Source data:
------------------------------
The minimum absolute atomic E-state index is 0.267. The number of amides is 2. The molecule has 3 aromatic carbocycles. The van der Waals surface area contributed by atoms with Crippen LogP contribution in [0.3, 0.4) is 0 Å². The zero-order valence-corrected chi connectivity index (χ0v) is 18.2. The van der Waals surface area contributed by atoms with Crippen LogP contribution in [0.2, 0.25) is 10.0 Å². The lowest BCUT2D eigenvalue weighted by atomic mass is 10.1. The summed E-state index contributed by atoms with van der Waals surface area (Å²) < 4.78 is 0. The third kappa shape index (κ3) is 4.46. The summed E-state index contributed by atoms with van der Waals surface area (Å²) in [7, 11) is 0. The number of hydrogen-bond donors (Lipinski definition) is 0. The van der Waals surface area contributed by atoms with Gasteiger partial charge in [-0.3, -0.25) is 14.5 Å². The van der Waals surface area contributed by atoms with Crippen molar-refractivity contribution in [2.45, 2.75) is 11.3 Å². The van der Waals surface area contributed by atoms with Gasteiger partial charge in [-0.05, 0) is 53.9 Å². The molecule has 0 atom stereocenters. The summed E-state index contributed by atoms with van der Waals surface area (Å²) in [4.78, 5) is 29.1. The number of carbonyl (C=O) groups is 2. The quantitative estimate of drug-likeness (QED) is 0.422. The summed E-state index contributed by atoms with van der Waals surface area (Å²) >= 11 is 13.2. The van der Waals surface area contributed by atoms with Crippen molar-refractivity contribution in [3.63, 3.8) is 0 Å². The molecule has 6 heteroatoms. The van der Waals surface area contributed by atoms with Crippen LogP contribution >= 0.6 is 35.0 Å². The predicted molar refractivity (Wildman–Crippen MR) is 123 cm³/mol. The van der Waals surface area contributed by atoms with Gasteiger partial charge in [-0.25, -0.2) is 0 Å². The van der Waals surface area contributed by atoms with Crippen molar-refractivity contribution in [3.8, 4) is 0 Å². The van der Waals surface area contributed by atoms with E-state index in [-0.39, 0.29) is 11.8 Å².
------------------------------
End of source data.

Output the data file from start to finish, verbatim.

The minimum absolute atomic E-state index is 0.267. The number of amides is 2. The molecule has 3 aromatic carbocycles. The van der Waals surface area contributed by atoms with Crippen LogP contribution in [0.3, 0.4) is 0 Å². The zero-order valence-corrected chi connectivity index (χ0v) is 18.2. The van der Waals surface area contributed by atoms with Crippen LogP contribution in [0.2, 0.25) is 10.0 Å². The lowest BCUT2D eigenvalue weighted by atomic mass is 10.1. The summed E-state index contributed by atoms with van der Waals surface area (Å²) < 4.78 is 0. The third kappa shape index (κ3) is 4.46. The summed E-state index contributed by atoms with van der Waals surface area (Å²) in [7, 11) is 0. The number of hydrogen-bond donors (Lipinski definition) is 0. The van der Waals surface area contributed by atoms with Gasteiger partial charge in [-0.3, -0.25) is 14.5 Å². The van der Waals surface area contributed by atoms with Crippen molar-refractivity contribution in [2.45, 2.75) is 11.3 Å². The van der Waals surface area contributed by atoms with Gasteiger partial charge in [-0.05, 0) is 53.9 Å². The molecule has 0 atom stereocenters. The summed E-state index contributed by atoms with van der Waals surface area (Å²) in [4.78, 5) is 29.1. The number of carbonyl (C=O) groups is 2. The quantitative estimate of drug-likeness (QED) is 0.422. The summed E-state index contributed by atoms with van der Waals surface area (Å²) >= 11 is 13.2. The van der Waals surface area contributed by atoms with Crippen molar-refractivity contribution in [3.63, 3.8) is 0 Å². The molecule has 6 heteroatoms. The van der Waals surface area contributed by atoms with Crippen LogP contribution >= 0.6 is 35.0 Å². The predicted molar refractivity (Wildman–Crippen MR) is 123 cm³/mol. The van der Waals surface area contributed by atoms with Gasteiger partial charge in [-0.25, -0.2) is 0 Å². The van der Waals surface area contributed by atoms with Crippen molar-refractivity contribution in [3.8, 4) is 0 Å². The van der Waals surface area contributed by atoms with E-state index in [-0.39, 0.29) is 11.8 Å².